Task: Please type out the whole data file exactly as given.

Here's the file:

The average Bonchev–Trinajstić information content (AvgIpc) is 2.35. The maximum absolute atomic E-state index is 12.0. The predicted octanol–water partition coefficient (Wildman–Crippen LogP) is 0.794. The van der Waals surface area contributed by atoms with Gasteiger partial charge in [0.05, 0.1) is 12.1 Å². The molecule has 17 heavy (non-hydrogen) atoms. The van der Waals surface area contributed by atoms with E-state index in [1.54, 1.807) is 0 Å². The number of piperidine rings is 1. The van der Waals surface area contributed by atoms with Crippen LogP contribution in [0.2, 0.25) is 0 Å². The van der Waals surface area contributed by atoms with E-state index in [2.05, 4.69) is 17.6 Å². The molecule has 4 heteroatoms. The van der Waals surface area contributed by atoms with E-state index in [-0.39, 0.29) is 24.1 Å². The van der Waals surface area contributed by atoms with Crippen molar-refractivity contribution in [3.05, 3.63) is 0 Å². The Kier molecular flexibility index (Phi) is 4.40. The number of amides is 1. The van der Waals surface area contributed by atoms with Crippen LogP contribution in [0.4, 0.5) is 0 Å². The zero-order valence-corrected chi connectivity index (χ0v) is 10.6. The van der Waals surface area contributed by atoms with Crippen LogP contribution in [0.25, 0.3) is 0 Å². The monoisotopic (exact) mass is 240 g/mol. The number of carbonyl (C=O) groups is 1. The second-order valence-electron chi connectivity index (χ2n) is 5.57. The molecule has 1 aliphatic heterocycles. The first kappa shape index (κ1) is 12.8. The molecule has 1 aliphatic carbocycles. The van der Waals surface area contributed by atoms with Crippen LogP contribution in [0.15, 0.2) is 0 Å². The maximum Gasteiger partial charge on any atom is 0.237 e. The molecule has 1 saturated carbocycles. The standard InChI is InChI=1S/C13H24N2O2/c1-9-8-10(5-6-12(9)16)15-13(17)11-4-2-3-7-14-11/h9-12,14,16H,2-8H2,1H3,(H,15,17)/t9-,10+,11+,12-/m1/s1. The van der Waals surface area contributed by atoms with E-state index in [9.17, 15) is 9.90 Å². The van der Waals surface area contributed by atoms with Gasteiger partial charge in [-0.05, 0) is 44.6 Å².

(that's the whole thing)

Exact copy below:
The average Bonchev–Trinajstić information content (AvgIpc) is 2.35. The maximum absolute atomic E-state index is 12.0. The predicted octanol–water partition coefficient (Wildman–Crippen LogP) is 0.794. The van der Waals surface area contributed by atoms with Gasteiger partial charge in [0.05, 0.1) is 12.1 Å². The molecule has 17 heavy (non-hydrogen) atoms. The van der Waals surface area contributed by atoms with E-state index in [1.54, 1.807) is 0 Å². The number of piperidine rings is 1. The van der Waals surface area contributed by atoms with Crippen LogP contribution in [0.2, 0.25) is 0 Å². The van der Waals surface area contributed by atoms with E-state index in [2.05, 4.69) is 17.6 Å². The molecule has 4 heteroatoms. The van der Waals surface area contributed by atoms with E-state index in [-0.39, 0.29) is 24.1 Å². The van der Waals surface area contributed by atoms with Crippen molar-refractivity contribution in [3.05, 3.63) is 0 Å². The Kier molecular flexibility index (Phi) is 4.40. The number of amides is 1. The van der Waals surface area contributed by atoms with Crippen LogP contribution in [0.4, 0.5) is 0 Å². The zero-order valence-corrected chi connectivity index (χ0v) is 10.6. The van der Waals surface area contributed by atoms with Crippen LogP contribution in [0.25, 0.3) is 0 Å². The monoisotopic (exact) mass is 240 g/mol. The number of carbonyl (C=O) groups is 1. The second-order valence-electron chi connectivity index (χ2n) is 5.57. The molecule has 1 aliphatic heterocycles. The first kappa shape index (κ1) is 12.8. The molecule has 1 aliphatic carbocycles. The van der Waals surface area contributed by atoms with Crippen LogP contribution in [0.15, 0.2) is 0 Å². The maximum Gasteiger partial charge on any atom is 0.237 e. The molecule has 1 saturated carbocycles. The standard InChI is InChI=1S/C13H24N2O2/c1-9-8-10(5-6-12(9)16)15-13(17)11-4-2-3-7-14-11/h9-12,14,16H,2-8H2,1H3,(H,15,17)/t9-,10+,11+,12-/m1/s1. The van der Waals surface area contributed by atoms with E-state index in [9.17, 15) is 9.90 Å². The van der Waals surface area contributed by atoms with Gasteiger partial charge in [-0.05, 0) is 44.6 Å².